The “t” in Mr. T stands for many things: trendy (he loves urban lifestyle sneakers), tea (he drinks a lot), terrific (he is). But it also stands for Turkish, and he is half. He even spent his early childhood in Ankara. His English half, what with the gin and the bon mot, gets a lot more play and while I’ve worked on English food items like the Victoria Sponge, I’ve not really done anything Turkish. So, when he mentioned köfte and brought a pound of ground lamb back from Whole Foods, it was clear I was due for a little project.
“Köfte”, writ large, are meatballs: minced meat–usually either beef or lamb–mixed with breadcrumbs or bulgur, and herbs and spices. There are myriad variations of the köfte themselves as well as how they’re served–in soup, with yogurt, on a stick, in a pita… And, as Mr. T’s desire for köfte was fairly unspecific–”simple ones”–I had my work cut out for me. Having done just enough research to grasp the enormity of the köfte universe and give myself a headache, I decided to piece something together on my own.
So, the below is a very tasty little recipe for Turkish lamb meatballs, redolent of cumin, pepper, lamb, grated onion, and parsley. The ingredients themselves are all quite authentic, but I suspect the combination may be slightly suspect, if not downright heretic. I’ll really need to check in with Mrs. T and my Turkish co-worker to find out. That said, these are very much tasty enough, and fulfilled Mr. T’s köfte jones perfectly. And that is really all that matters.
Turkish-ish Lamb Köfte
Yield: ~16 köfte
1/4 c fine bulgur wheat*
2 medium onions
1 lb ground lamb
1/4 c fine bulgur wheat
1/3 c minced fresh parsley
1 tbs minced fresh mint
2 tsp Aleppo pepper* (or 1/2 tsp cayenne)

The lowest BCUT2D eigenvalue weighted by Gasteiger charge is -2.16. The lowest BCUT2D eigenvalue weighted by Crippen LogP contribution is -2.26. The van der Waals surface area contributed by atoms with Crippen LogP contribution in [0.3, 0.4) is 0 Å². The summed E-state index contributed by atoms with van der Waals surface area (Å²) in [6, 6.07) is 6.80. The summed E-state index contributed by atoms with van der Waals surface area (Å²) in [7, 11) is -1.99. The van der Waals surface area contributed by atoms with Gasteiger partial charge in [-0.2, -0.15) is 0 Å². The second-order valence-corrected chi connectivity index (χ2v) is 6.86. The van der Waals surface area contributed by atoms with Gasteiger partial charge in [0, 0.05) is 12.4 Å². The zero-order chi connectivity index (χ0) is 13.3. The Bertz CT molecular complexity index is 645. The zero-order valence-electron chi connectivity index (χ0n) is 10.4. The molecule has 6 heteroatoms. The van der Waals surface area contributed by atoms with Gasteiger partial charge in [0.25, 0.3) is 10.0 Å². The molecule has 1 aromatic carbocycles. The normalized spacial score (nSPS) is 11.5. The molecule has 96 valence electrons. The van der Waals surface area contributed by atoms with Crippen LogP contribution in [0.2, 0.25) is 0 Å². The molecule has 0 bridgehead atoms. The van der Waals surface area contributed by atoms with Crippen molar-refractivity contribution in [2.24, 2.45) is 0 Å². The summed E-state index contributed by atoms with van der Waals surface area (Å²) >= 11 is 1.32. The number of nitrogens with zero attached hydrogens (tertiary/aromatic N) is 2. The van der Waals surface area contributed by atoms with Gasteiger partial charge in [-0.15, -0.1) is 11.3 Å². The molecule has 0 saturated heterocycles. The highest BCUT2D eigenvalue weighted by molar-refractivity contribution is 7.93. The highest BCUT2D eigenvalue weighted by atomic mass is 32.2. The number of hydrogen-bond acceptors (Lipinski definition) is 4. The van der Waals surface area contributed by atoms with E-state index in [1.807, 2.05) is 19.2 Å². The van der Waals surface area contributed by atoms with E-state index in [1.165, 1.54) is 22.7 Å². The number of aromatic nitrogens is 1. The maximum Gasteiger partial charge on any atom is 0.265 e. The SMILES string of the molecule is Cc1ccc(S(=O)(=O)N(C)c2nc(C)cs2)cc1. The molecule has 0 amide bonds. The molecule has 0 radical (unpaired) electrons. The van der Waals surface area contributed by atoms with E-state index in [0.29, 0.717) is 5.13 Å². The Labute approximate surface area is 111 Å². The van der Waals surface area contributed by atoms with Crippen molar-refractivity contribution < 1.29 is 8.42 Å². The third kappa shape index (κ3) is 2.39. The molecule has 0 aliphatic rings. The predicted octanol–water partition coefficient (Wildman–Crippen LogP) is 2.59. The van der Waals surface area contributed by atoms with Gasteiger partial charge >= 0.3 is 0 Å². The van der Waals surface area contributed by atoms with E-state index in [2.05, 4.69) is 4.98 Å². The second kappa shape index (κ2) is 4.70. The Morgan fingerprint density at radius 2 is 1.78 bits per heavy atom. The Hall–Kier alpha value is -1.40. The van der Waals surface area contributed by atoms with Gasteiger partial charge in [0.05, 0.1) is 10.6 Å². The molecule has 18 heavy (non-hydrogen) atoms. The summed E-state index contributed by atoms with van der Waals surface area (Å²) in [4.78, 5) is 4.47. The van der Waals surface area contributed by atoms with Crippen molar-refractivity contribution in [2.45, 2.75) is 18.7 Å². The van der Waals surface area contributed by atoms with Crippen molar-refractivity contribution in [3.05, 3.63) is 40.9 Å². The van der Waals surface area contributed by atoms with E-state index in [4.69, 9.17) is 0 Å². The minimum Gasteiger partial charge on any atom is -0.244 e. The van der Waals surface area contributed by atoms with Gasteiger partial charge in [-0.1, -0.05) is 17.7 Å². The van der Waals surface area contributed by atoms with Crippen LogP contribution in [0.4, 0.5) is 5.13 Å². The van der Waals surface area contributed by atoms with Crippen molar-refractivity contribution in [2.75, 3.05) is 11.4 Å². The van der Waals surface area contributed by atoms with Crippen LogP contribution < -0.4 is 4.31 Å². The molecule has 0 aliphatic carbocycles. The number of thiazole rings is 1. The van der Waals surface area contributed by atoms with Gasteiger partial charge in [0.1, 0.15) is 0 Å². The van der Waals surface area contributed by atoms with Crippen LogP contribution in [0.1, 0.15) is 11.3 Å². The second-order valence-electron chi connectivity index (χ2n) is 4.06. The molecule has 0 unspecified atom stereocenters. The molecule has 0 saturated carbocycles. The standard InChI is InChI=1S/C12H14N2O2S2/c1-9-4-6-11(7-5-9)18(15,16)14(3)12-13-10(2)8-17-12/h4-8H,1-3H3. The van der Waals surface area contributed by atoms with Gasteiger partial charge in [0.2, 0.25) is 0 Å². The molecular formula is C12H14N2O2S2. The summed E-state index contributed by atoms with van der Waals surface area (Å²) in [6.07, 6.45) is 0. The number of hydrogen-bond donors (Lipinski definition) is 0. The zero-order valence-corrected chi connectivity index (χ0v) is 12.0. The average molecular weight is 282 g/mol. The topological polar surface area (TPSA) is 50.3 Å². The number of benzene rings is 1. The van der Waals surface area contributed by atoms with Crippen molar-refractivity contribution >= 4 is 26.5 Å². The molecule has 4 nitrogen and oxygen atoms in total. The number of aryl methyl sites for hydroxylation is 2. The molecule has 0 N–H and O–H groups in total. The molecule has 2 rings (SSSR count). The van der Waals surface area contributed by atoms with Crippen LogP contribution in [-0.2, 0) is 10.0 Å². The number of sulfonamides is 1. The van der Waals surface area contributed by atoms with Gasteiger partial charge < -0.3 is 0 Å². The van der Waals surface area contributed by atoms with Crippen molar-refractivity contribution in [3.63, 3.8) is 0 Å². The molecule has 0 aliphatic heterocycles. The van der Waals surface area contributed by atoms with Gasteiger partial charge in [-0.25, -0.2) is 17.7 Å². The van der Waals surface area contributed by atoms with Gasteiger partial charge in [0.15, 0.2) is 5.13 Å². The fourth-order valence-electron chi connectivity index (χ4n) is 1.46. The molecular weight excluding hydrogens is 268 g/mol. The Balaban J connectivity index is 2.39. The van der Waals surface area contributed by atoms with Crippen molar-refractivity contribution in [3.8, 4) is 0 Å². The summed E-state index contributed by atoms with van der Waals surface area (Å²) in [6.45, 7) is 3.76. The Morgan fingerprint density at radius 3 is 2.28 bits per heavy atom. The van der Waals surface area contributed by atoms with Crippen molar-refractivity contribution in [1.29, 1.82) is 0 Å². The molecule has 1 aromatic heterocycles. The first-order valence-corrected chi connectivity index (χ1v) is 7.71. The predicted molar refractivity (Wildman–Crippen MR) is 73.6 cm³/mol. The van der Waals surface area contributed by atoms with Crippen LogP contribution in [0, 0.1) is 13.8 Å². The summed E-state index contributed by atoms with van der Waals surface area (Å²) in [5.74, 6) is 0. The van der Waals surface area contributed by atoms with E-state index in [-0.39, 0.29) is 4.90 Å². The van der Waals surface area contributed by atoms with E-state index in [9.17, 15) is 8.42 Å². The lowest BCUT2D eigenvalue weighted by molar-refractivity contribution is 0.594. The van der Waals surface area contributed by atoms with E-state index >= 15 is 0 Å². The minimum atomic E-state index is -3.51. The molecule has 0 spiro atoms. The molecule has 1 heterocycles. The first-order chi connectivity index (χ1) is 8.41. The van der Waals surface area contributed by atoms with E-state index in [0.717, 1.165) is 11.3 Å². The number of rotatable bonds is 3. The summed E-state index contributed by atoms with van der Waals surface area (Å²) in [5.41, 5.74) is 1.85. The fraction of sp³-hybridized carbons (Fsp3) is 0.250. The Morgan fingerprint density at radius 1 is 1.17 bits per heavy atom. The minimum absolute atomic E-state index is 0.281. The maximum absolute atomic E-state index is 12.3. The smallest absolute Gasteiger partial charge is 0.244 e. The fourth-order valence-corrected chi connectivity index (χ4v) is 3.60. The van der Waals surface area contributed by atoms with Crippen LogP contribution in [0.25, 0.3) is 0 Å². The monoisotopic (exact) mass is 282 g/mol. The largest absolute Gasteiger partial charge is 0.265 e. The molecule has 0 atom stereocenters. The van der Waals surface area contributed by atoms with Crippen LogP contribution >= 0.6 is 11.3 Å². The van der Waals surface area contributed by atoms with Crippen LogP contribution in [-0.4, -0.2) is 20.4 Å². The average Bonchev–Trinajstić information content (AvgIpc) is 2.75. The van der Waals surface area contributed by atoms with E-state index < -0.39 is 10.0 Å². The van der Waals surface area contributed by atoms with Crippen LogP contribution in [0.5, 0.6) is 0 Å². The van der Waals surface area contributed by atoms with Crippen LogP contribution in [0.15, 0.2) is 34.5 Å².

1 tsp cumin
Sea salt & freshly ground black pepper
1 tbs vegetable oil
Using a box grater or mandolin, grate the onions. (Large holes are fine, and if using a mandolin, use the guard for lord’s sake.) Collect the grated onion in a double layer of paper towels and squeeze out as much liquid as possible.
In a large bowl, combine grated onion with remaining ingredients and, with clean hands, work together until smoothly combined and very homogenous–no need to worry about overmixing, this is a different school of meatball-making. Gather the mixture into your hand and thwack it forcefully back into the bowl. This knocks out the air and helps keep everything stuck together. Do this several times (say, 6). Pull off about 2 tbs of the mixture and form into flattened oblongs about 1″x 2″. Repeat until the mixture is used up.
Heat oil in a large fry pan over medium heat until shimmering. Add about half of the köfte–don’t crowd them–and cook undisturbed until the bottoms are browned–no more than 2 min. Flip them over and cook until the opposite side is browned, again about a minute or so. Stand them on their side and cook for another generous minute, and–you guessed it–flip them one more time to brown the final side. Total cooking should be about 8-10 min depending on your heat.
Remove to paper towel-lined plate and cook remaining köfte as above. Serve hot or room temperature with pita, yogurt, and a chopped salad of cucumber, tomato and red onion dressed with lemon, oil, parsley, sumac, salt & pepper.
Notes & Variations:
In a pinch, you can substitute fine breadcrumbs for the bulgur. The Aleppo pepper adds a very authentic whiff of heat to these, and while they will still be delicious if you substitute some other hot pepper, I do recommend getting yourself some. It’s a unique flavor that really comes into its own during the summer grill & barbeque season.